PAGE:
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Montreal Protocolís Greenhouse Effect

Author: Toni Johnson
Updated: September 24, 2007

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A twenty-year-old treaty designed to protect the ozone layer is now generating interest as a possible vehicle for reducing greenhouse gases. The aim of the 1987 Montreal Protocol was to phase out production of chemicals thought to be responsible for ozone depletion. Although the ozone layer may not recover for at least a half-century—the chemicals linger in the atmosphere for years—the treaty has been hailed as an environmental success. Now some experts say it serves a double purpose (FT), reducing greenhouse gases and potentially delaying the effects of global warming by up to twelve years. UN Secretary-General Ban Ki-moon launched a special summit (AP) on September 24 with an appeal for a breakthrough in international talks to curtail emissions of suspected global-warming gases.

New assessments suggest (Ottawa Citizen) the accelerating push to phase out ozone-depleting chemicals, combined with the introduction of more climate-friendly products, could in the coming decades cut greenhouse gases equivalent in their effect to twenty-five gigatons of carbon dioxide. Allan Thornton, head of the Environmental Investigation Agency, an international organization fighting environmental crimes, told a U.S. congressional committee in May 2007 that the phasing out of chlorofluorocarbons (CFCs) reduced the equivalent of billions of tons of carbon dioxide. But he also described (PDF) it as “a cautionary tale of the consequences of not actively considering the impacts, particularly on the climate, of actions taken under the Montreal Protocol.” Thornton points out the damage done to the climate by hydrochlorofluorocarbons (HCFCs), greenhouse gases thousands of times more powerful that carbon dioxide used as “transitional” substitutes to CFCs. An upcoming CFR Council Special Report will emphasize the national security importance of an effective climate change policy.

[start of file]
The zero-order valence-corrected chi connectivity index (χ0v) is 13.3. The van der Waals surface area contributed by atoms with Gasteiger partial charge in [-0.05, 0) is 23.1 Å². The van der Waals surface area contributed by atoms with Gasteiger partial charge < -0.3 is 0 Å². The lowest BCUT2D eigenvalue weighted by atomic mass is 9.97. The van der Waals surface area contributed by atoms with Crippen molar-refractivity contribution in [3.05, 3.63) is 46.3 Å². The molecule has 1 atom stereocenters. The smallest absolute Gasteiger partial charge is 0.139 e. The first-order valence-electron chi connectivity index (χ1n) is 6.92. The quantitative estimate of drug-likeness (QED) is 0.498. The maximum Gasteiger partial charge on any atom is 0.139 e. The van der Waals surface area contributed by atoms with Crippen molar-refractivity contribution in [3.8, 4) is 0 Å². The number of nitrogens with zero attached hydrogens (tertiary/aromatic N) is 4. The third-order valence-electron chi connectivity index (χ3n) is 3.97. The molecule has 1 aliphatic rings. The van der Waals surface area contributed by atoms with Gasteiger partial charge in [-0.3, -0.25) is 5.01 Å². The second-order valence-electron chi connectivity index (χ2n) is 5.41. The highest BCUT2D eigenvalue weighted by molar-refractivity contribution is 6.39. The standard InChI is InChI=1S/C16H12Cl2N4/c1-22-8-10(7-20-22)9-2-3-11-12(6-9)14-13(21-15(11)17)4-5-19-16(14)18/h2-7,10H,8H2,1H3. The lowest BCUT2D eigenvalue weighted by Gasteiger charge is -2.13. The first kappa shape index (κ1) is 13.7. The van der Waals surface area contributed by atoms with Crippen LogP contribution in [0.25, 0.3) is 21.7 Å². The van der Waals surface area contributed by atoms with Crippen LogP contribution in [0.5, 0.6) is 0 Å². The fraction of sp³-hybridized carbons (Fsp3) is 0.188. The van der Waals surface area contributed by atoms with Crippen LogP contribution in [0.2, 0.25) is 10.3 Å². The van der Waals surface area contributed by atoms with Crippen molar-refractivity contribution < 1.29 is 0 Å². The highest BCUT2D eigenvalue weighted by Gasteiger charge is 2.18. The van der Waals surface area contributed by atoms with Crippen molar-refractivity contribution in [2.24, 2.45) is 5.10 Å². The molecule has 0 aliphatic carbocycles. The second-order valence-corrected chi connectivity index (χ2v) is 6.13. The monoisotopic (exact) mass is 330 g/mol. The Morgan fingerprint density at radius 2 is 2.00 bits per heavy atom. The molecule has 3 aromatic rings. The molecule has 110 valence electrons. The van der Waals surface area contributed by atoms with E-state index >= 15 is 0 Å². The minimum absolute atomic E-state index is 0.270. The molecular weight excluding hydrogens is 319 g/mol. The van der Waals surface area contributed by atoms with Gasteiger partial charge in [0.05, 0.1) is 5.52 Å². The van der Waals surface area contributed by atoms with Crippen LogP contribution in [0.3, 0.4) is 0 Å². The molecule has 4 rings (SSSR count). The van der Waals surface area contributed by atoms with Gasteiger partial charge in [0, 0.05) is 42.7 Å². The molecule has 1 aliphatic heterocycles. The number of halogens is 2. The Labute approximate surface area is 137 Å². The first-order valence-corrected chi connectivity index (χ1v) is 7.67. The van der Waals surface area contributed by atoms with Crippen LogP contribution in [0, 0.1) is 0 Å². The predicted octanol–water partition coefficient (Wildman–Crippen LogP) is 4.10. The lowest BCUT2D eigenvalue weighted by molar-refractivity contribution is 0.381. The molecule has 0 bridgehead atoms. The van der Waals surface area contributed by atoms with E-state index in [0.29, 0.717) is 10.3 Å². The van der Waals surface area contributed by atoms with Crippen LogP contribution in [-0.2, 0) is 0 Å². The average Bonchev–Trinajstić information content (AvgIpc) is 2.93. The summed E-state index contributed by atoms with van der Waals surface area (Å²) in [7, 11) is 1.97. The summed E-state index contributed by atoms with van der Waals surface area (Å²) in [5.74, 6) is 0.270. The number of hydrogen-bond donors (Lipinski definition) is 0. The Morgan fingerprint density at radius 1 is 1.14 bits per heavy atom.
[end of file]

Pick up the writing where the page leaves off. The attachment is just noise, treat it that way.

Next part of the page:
A coalition including the United States, European Union, and UN experts succeeded in accelerating the ban (AP) on ozone-depleting chemicals at a conference last week in Montreal. Developed countries will phase out HCFCs by 2020, and developing countries will do so by 2030; ten years earlier than scheduled in each case. Some experts and the Bush administration, which pulled out of the Kyoto Protocol on greenhouse gas emissions, argue such action would produce more significant results for reducing greenhouse gas emissions when compared with Kyoto.

Both supporters and critics of the ozone treaty say its impact merits reflection. “The lesson from Montreal is that curbing global warming (NYT) will not be as hard as it looks,” said David D. Doniger, ozone and climate expert at the U.S.-based Natural Resources Defense Council, an environmental group. But Ben Lieberman, a senior policy analyst at the Heritage Foundation, argues that singling out the ozone treaty as a model for climate change should be reconsidered (China Post), arguing that damage to the ozone layer has been proven an “exaggerated threat” and has not matched the “lurid predictions” of skin cancer epidemics or eco-system destruction.

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